This Focused Performance Weblog started life as a "business management blog" containing links and commentary related primarily to organizational effectiveness with a "Theory of Constraints" perspective, but is in the process of evolving towards primary content on interactive and mobile marketing. Think of it as about Focusing marketing messages for enhanced Performance. If you are on an archive page, current postings are found here.
Sunday, November 21, 2004
Yet Another Post on Multi-Tasking -- It's a shame that this topic is still necessary, but Tony Rizzo provides a good description of something so obvious, but so misunderstood.
"So, why is multitasking such a big problem? The answer to this question is explored best in two steps. First, imagine that youíre a customer at a bank. As you wait in an unpleasantly long line, for your turn with the teller, you notice that the teller is doing something unusual. Rather than completing each customerís transaction, the teller is beginning the transaction of the second customer and even that of the third customer. Then, she is task-switching, from one transaction to another, without completing any transaction. Before long, the teller has four or five open transactions, with none of them close to being completed. The teller is multitasking.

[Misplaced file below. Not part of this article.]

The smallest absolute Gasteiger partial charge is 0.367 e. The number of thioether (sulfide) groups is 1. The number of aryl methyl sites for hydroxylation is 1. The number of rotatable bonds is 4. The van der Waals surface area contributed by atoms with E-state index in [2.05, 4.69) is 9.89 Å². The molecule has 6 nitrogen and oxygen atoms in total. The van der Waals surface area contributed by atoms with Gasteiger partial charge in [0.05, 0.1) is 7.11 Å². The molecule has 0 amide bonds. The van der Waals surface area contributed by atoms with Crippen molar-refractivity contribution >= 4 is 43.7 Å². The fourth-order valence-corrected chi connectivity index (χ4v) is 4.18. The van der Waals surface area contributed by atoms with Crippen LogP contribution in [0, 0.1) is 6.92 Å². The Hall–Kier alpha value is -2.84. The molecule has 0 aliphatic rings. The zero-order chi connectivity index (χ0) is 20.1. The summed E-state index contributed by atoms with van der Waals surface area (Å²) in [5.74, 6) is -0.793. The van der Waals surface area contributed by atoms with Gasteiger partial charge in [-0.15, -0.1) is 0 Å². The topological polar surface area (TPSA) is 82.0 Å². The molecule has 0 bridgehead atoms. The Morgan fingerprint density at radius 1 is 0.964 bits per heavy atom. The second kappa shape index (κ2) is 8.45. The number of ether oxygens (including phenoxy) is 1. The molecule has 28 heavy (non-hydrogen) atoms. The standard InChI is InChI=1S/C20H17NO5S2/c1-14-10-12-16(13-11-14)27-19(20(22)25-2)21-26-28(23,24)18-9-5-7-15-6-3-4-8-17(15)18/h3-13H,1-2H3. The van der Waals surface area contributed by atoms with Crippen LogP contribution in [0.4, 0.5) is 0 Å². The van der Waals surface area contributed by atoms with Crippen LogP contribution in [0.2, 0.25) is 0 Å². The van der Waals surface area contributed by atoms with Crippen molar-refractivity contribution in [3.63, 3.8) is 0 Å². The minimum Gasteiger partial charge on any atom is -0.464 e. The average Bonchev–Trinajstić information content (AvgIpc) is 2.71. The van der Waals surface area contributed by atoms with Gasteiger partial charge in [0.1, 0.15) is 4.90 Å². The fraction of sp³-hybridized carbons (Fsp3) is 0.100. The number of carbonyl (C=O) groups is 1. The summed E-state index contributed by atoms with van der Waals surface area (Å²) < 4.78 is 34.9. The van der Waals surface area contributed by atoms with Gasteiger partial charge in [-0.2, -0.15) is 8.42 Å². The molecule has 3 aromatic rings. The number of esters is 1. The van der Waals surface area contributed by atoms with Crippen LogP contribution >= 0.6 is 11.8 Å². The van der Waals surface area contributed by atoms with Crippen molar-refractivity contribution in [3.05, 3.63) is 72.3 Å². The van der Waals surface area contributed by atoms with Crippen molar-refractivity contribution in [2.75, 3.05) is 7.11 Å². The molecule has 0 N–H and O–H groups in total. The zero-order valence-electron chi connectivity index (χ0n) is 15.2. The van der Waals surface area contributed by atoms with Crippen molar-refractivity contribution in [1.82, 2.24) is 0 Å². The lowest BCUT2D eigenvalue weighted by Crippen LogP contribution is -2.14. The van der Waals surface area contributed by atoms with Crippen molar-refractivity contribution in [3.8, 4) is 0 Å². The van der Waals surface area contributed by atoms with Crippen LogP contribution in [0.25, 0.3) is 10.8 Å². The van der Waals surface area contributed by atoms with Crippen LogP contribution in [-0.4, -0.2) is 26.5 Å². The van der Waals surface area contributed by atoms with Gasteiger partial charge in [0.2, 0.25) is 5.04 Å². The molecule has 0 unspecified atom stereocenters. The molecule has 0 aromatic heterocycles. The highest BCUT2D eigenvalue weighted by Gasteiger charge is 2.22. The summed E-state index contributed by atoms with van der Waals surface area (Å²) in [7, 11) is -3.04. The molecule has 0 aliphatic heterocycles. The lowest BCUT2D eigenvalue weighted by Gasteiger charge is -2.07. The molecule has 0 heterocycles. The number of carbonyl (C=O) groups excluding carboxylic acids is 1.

"Would you expect to complete your banking any sooner, given the tellerís multitasking paradigm? Obviously not! In fact, you can probably expect to be delayed further, by the mistakes that the tellerís frequent context switching is sure to create.
"Of course, bank tellers donít multitask. In such an environment, multitasking is obviously damaging. So, workers simply donít do it." [read the whole thing]
It's obvious for the bank teller example. Why is it not obvious in other environments? Are the pressures for attention pulling people in different directions for different tasks that strong? Why are they that strong? Is it because things are late and out of control? Why are they late and out of control? Perhaps it might be because of all the little bits and pieces of work that are only partially done. Why do we leave some things partially done and go on to other things? Because of pressure to switch gears and address other tasks...